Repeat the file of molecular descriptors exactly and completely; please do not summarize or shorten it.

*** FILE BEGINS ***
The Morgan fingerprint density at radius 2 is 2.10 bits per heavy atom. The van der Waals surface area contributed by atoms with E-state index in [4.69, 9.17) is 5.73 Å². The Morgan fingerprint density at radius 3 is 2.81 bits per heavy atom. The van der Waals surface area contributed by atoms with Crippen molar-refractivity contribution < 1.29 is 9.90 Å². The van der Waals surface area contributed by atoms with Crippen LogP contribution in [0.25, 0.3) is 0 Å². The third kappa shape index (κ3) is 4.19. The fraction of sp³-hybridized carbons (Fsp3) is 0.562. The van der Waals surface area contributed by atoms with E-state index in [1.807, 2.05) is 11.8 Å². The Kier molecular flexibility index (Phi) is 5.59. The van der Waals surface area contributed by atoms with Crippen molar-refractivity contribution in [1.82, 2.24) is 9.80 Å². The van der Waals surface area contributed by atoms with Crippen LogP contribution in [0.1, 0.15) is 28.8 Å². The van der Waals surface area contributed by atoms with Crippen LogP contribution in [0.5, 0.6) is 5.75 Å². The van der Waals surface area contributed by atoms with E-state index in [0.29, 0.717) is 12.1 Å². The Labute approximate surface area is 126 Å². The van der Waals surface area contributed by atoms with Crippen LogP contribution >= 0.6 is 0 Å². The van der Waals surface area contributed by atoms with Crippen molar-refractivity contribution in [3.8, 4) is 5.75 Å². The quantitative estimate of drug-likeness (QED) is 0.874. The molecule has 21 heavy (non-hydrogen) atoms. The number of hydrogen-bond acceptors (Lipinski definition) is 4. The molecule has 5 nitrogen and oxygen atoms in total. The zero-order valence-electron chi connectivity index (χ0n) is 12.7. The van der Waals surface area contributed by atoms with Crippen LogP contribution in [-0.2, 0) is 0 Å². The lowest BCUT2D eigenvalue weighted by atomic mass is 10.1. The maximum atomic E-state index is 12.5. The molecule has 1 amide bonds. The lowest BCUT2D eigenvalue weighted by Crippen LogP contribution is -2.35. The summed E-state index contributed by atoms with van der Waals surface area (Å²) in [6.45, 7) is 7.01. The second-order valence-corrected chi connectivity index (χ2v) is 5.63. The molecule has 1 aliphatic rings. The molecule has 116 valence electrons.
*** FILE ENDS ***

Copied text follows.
The Morgan fingerprint density at radius 2 is 2.10 bits per heavy atom. The van der Waals surface area contributed by atoms with E-state index in [4.69, 9.17) is 5.73 Å². The Morgan fingerprint density at radius 3 is 2.81 bits per heavy atom. The van der Waals surface area contributed by atoms with Crippen molar-refractivity contribution < 1.29 is 9.90 Å². The van der Waals surface area contributed by atoms with Crippen LogP contribution in [0.25, 0.3) is 0 Å². The third kappa shape index (κ3) is 4.19. The fraction of sp³-hybridized carbons (Fsp3) is 0.562. The van der Waals surface area contributed by atoms with E-state index in [1.807, 2.05) is 11.8 Å². The Kier molecular flexibility index (Phi) is 5.59. The van der Waals surface area contributed by atoms with Crippen molar-refractivity contribution in [1.82, 2.24) is 9.80 Å². The van der Waals surface area contributed by atoms with Crippen LogP contribution in [0.1, 0.15) is 28.8 Å². The van der Waals surface area contributed by atoms with Crippen LogP contribution in [0.5, 0.6) is 5.75 Å². The van der Waals surface area contributed by atoms with E-state index in [0.29, 0.717) is 12.1 Å². The Labute approximate surface area is 126 Å². The van der Waals surface area contributed by atoms with Crippen LogP contribution >= 0.6 is 0 Å². The van der Waals surface area contributed by atoms with Crippen molar-refractivity contribution in [3.8, 4) is 5.75 Å². The quantitative estimate of drug-likeness (QED) is 0.874. The molecule has 21 heavy (non-hydrogen) atoms. The number of hydrogen-bond acceptors (Lipinski definition) is 4. The molecule has 5 nitrogen and oxygen atoms in total. The zero-order valence-electron chi connectivity index (χ0n) is 12.7. The van der Waals surface area contributed by atoms with Crippen LogP contribution in [-0.2, 0) is 0 Å². The lowest BCUT2D eigenvalue weighted by atomic mass is 10.1. The maximum atomic E-state index is 12.5. The molecule has 1 amide bonds. The lowest BCUT2D eigenvalue weighted by Crippen LogP contribution is -2.35. The summed E-state index contributed by atoms with van der Waals surface area (Å²) in [6.45, 7) is 7.01. The second-order valence-corrected chi connectivity index (χ2v) is 5.63. The molecule has 1 aliphatic rings. The molecule has 116 valence electrons.